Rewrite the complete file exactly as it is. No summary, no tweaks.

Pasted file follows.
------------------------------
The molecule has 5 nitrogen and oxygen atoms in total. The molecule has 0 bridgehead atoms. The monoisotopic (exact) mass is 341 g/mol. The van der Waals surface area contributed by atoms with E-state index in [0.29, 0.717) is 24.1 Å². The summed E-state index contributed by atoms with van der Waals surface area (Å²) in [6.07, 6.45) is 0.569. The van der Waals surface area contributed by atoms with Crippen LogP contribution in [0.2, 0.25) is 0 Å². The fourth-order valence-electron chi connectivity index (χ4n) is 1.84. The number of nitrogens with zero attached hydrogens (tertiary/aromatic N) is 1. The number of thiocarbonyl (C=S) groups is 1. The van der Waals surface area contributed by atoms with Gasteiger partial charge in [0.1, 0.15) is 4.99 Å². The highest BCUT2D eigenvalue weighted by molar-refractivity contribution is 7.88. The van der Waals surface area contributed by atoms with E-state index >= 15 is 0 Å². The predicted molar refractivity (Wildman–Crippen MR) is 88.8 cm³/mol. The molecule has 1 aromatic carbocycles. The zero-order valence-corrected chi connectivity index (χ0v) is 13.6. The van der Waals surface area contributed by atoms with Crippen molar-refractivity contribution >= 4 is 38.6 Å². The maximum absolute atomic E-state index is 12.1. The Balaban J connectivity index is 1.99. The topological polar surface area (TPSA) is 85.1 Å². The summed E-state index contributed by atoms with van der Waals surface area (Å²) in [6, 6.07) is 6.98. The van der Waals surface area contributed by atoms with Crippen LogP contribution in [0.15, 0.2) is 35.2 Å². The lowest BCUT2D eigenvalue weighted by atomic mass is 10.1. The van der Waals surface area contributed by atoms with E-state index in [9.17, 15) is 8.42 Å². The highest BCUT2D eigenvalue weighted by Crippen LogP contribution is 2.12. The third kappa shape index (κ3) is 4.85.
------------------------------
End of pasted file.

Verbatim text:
The molecule has 5 nitrogen and oxygen atoms in total. The molecule has 0 bridgehead atoms. The monoisotopic (exact) mass is 341 g/mol. The van der Waals surface area contributed by atoms with E-state index in [0.29, 0.717) is 24.1 Å². The summed E-state index contributed by atoms with van der Waals surface area (Å²) in [6.07, 6.45) is 0.569. The van der Waals surface area contributed by atoms with Crippen LogP contribution in [0.2, 0.25) is 0 Å². The fourth-order valence-electron chi connectivity index (χ4n) is 1.84. The number of nitrogens with zero attached hydrogens (tertiary/aromatic N) is 1. The number of thiocarbonyl (C=S) groups is 1. The van der Waals surface area contributed by atoms with Gasteiger partial charge in [0.1, 0.15) is 4.99 Å². The highest BCUT2D eigenvalue weighted by molar-refractivity contribution is 7.88. The van der Waals surface area contributed by atoms with E-state index >= 15 is 0 Å². The predicted molar refractivity (Wildman–Crippen MR) is 88.8 cm³/mol. The molecule has 1 aromatic carbocycles. The zero-order valence-corrected chi connectivity index (χ0v) is 13.6. The van der Waals surface area contributed by atoms with Crippen molar-refractivity contribution >= 4 is 38.6 Å². The maximum absolute atomic E-state index is 12.1. The Balaban J connectivity index is 1.99. The topological polar surface area (TPSA) is 85.1 Å². The summed E-state index contributed by atoms with van der Waals surface area (Å²) in [6, 6.07) is 6.98. The van der Waals surface area contributed by atoms with Crippen LogP contribution in [0.15, 0.2) is 35.2 Å². The lowest BCUT2D eigenvalue weighted by atomic mass is 10.1. The van der Waals surface area contributed by atoms with E-state index in [9.17, 15) is 8.42 Å². The highest BCUT2D eigenvalue weighted by Crippen LogP contribution is 2.12. The third kappa shape index (κ3) is 4.85.